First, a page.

It might appear trivial, and even impertinent, to raise the question of misogyny in relation to Shakespeare. Specialist studies of bawdry have confidently embraced this aspect of his work as indicative of its breadth and inclusiveness. Eric Partridge’s lexicon celebrates ‘the universal-spirited, the catholic-emotioned man’ Shakespeare ‘so dazzlingly, so movingly, was in life and print’ (1947:4); and this sentiment remains intact forty years later in F. R. Rubenstein’s declared intention ‘to show that Shakespeare, who we say understood and wrote of the human heart in all its facets, its frailty as well as its nobility, did exactly that’ (1989: ix). Similarly, E. A. Colman’s concern to demonstrate ‘the dramatic or thematic use of indecency’ (1974: vi) is repeated in Rubenstein’s insistence that despite the seeming ‘pointless obscenity’ of these ‘idle bawdy puns’, they perform a structural function as ‘signposts’ to ‘larger metaphors’ through which ‘meaning is enhanced’ (1989: xii, xi, x).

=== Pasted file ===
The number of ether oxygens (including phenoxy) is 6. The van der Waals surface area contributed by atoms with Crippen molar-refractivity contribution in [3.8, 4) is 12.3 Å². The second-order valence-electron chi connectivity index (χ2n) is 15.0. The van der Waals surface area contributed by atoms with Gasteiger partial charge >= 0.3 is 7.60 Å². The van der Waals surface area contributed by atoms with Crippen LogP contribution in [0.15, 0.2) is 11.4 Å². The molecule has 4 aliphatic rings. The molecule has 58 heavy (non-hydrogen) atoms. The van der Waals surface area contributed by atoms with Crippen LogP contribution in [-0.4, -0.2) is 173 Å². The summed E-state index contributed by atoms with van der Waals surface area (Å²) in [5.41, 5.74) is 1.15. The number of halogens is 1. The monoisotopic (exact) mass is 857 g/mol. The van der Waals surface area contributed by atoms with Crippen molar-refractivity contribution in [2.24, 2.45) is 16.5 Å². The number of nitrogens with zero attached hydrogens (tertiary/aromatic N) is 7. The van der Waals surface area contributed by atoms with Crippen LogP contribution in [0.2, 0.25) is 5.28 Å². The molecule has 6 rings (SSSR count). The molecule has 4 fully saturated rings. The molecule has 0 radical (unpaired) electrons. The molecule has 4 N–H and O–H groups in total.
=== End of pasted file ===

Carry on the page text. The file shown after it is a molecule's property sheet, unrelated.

There is a simple historicist rejoinder: what else should be expected from a late-sixteenth-century male, whose routine sentiments on such issues (whether or not attributable to the influx of syphilis) have been memorably described as akin to those of a ‘thinking rabbit’ on myxomatosis (Rossiter 1961:138; see also Traub 1992:71-87)? More interesting, perhaps, is how such a version of heterosexual desire could have been accepted as unequivocally normative for so long. The festive comedies may perhaps be seen as combining respect for the individual with awareness of the broader necessity of social regeneration (see Barber 1959). But this kind of justification, difficult enough to transpose on to the plays of Shakespeare’s maturity, is self-evidently inappropriate for the non-dramatic verse, whether the ethereal truisms of The Phoenix and the Turtle, the curiously homely